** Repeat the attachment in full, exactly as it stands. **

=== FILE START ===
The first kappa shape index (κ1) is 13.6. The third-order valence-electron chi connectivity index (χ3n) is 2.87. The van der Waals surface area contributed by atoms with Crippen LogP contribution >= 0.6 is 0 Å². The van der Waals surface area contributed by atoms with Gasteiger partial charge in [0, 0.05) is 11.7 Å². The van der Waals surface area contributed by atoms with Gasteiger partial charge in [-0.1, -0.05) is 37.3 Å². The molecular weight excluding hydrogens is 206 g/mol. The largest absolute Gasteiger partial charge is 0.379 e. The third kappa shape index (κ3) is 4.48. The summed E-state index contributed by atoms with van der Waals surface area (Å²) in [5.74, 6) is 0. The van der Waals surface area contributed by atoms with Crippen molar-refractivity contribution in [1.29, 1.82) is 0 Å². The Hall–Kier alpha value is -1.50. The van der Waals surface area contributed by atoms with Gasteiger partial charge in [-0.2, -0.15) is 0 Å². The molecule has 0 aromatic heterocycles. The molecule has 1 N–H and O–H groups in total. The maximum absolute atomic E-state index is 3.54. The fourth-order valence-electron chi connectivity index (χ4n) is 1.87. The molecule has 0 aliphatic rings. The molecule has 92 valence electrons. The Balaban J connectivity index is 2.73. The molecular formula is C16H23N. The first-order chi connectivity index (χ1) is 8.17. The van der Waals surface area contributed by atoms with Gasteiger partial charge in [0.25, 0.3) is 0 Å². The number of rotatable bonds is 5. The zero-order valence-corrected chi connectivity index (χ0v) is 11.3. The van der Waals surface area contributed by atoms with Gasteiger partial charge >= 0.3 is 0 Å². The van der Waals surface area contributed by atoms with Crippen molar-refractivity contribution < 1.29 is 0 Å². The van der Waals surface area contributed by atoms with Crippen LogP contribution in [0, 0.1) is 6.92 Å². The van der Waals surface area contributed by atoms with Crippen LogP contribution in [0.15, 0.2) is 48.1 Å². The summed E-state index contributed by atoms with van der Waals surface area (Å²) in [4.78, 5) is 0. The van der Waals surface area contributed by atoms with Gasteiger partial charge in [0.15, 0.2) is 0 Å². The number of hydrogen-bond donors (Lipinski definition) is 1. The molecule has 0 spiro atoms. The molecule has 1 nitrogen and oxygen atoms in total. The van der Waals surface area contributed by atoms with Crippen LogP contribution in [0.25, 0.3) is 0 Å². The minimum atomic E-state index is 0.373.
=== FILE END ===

The first kappa shape index (κ1) is 13.6. The third-order valence-electron chi connectivity index (χ3n) is 2.87. The van der Waals surface area contributed by atoms with Crippen LogP contribution >= 0.6 is 0 Å². The van der Waals surface area contributed by atoms with Gasteiger partial charge in [0, 0.05) is 11.7 Å². The van der Waals surface area contributed by atoms with Gasteiger partial charge in [-0.1, -0.05) is 37.3 Å². The molecular weight excluding hydrogens is 206 g/mol. The largest absolute Gasteiger partial charge is 0.379 e. The third kappa shape index (κ3) is 4.48. The summed E-state index contributed by atoms with van der Waals surface area (Å²) in [5.74, 6) is 0. The van der Waals surface area contributed by atoms with Crippen molar-refractivity contribution in [1.29, 1.82) is 0 Å². The Hall–Kier alpha value is -1.50. The van der Waals surface area contributed by atoms with Gasteiger partial charge in [-0.2, -0.15) is 0 Å². The molecule has 0 aromatic heterocycles. The molecule has 1 N–H and O–H groups in total. The maximum absolute atomic E-state index is 3.54. The fourth-order valence-electron chi connectivity index (χ4n) is 1.87. The molecule has 0 aliphatic rings. The molecule has 92 valence electrons. The Balaban J connectivity index is 2.73. The molecular formula is C16H23N. The first-order chi connectivity index (χ1) is 8.17. The van der Waals surface area contributed by atoms with Gasteiger partial charge in [0.25, 0.3) is 0 Å². The number of rotatable bonds is 5. The zero-order valence-corrected chi connectivity index (χ0v) is 11.3. The van der Waals surface area contributed by atoms with Gasteiger partial charge >= 0.3 is 0 Å². The van der Waals surface area contributed by atoms with Crippen molar-refractivity contribution < 1.29 is 0 Å². The van der Waals surface area contributed by atoms with Crippen LogP contribution in [0, 0.1) is 6.92 Å². The van der Waals surface area contributed by atoms with Crippen LogP contribution in [0.15, 0.2) is 48.1 Å². The summed E-state index contributed by atoms with van der Waals surface area (Å²) in [4.78, 5) is 0. The van der Waals surface area contributed by atoms with Gasteiger partial charge in [0.15, 0.2) is 0 Å². The number of hydrogen-bond donors (Lipinski definition) is 1. The molecule has 0 spiro atoms. The molecule has 1 nitrogen and oxygen atoms in total. The van der Waals surface area contributed by atoms with Crippen LogP contribution in [0.25, 0.3) is 0 Å². The minimum atomic E-state index is 0.373.